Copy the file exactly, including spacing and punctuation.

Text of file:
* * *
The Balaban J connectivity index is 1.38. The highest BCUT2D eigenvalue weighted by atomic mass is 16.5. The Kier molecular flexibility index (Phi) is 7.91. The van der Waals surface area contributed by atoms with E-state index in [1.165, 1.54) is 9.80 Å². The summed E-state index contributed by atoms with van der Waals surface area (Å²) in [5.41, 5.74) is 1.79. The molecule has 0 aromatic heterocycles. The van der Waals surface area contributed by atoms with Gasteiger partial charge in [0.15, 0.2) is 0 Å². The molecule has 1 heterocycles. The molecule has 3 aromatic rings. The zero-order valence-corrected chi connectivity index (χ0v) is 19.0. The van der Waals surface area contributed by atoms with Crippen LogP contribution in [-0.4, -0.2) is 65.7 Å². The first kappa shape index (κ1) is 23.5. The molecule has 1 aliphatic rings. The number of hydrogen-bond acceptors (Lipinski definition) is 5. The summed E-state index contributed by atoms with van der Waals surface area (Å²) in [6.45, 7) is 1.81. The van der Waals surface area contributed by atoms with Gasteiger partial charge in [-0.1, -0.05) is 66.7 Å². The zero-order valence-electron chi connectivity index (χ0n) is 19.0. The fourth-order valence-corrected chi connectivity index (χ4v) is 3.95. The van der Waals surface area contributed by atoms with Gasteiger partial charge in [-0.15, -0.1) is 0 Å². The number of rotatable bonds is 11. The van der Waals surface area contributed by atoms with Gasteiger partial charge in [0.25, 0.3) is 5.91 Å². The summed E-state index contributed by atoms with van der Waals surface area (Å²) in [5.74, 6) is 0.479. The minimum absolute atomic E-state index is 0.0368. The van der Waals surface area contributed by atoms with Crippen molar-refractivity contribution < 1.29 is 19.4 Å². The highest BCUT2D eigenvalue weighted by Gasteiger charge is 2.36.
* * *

The Balaban J connectivity index is 1.38. The highest BCUT2D eigenvalue weighted by atomic mass is 16.5. The Kier molecular flexibility index (Phi) is 7.91. The van der Waals surface area contributed by atoms with E-state index in [1.165, 1.54) is 9.80 Å². The summed E-state index contributed by atoms with van der Waals surface area (Å²) in [5.41, 5.74) is 1.79. The molecule has 0 aromatic heterocycles. The van der Waals surface area contributed by atoms with Gasteiger partial charge in [0.15, 0.2) is 0 Å². The molecule has 1 heterocycles. The molecule has 3 aromatic rings. The zero-order valence-corrected chi connectivity index (χ0v) is 19.0. The van der Waals surface area contributed by atoms with Crippen LogP contribution in [-0.4, -0.2) is 65.7 Å². The first kappa shape index (κ1) is 23.5. The molecule has 1 aliphatic rings. The number of hydrogen-bond acceptors (Lipinski definition) is 5. The summed E-state index contributed by atoms with van der Waals surface area (Å²) in [6.45, 7) is 1.81. The van der Waals surface area contributed by atoms with Gasteiger partial charge in [-0.1, -0.05) is 66.7 Å². The zero-order valence-electron chi connectivity index (χ0n) is 19.0. The fourth-order valence-corrected chi connectivity index (χ4v) is 3.95. The van der Waals surface area contributed by atoms with Gasteiger partial charge in [-0.15, -0.1) is 0 Å². The number of rotatable bonds is 11. The van der Waals surface area contributed by atoms with Gasteiger partial charge in [0.25, 0.3) is 5.91 Å². The summed E-state index contributed by atoms with van der Waals surface area (Å²) in [5.74, 6) is 0.479. The minimum absolute atomic E-state index is 0.0368. The van der Waals surface area contributed by atoms with Crippen molar-refractivity contribution < 1.29 is 19.4 Å². The highest BCUT2D eigenvalue weighted by Gasteiger charge is 2.36.